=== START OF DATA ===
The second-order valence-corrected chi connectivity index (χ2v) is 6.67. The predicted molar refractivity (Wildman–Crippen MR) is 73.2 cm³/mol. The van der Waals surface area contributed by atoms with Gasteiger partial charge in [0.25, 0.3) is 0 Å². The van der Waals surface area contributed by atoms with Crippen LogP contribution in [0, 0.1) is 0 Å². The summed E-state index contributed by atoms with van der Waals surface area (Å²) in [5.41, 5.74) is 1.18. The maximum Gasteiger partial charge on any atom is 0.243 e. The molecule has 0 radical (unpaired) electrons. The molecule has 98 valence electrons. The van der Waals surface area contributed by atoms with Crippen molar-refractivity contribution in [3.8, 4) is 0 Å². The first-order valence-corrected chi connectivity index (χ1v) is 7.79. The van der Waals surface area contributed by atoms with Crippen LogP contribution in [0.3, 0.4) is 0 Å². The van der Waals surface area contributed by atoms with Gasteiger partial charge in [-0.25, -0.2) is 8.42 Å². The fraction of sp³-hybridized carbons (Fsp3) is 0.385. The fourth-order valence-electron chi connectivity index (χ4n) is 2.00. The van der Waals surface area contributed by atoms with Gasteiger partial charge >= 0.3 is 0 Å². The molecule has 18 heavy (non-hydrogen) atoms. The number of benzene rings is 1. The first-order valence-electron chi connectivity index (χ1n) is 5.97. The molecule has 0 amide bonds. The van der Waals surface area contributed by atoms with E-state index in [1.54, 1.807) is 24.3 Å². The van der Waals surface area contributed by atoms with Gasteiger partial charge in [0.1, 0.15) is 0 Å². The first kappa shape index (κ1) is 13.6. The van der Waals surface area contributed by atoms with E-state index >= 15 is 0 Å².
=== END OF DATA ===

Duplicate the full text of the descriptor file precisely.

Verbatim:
The second-order valence-corrected chi connectivity index (χ2v) is 6.67. The predicted molar refractivity (Wildman–Crippen MR) is 73.2 cm³/mol. The van der Waals surface area contributed by atoms with Gasteiger partial charge in [0.25, 0.3) is 0 Å². The van der Waals surface area contributed by atoms with Crippen LogP contribution in [0, 0.1) is 0 Å². The summed E-state index contributed by atoms with van der Waals surface area (Å²) in [5.41, 5.74) is 1.18. The maximum Gasteiger partial charge on any atom is 0.243 e. The molecule has 0 radical (unpaired) electrons. The molecule has 98 valence electrons. The van der Waals surface area contributed by atoms with Crippen molar-refractivity contribution in [3.8, 4) is 0 Å². The first-order valence-corrected chi connectivity index (χ1v) is 7.79. The van der Waals surface area contributed by atoms with Crippen LogP contribution in [0.3, 0.4) is 0 Å². The van der Waals surface area contributed by atoms with Gasteiger partial charge in [-0.25, -0.2) is 8.42 Å². The fraction of sp³-hybridized carbons (Fsp3) is 0.385. The fourth-order valence-electron chi connectivity index (χ4n) is 2.00. The van der Waals surface area contributed by atoms with Gasteiger partial charge >= 0.3 is 0 Å². The molecule has 18 heavy (non-hydrogen) atoms. The number of benzene rings is 1. The first-order valence-electron chi connectivity index (χ1n) is 5.97. The molecule has 0 amide bonds. The van der Waals surface area contributed by atoms with E-state index in [1.54, 1.807) is 24.3 Å². The van der Waals surface area contributed by atoms with Gasteiger partial charge in [0.1, 0.15) is 0 Å². The first kappa shape index (κ1) is 13.6. The van der Waals surface area contributed by atoms with E-state index >= 15 is 0 Å².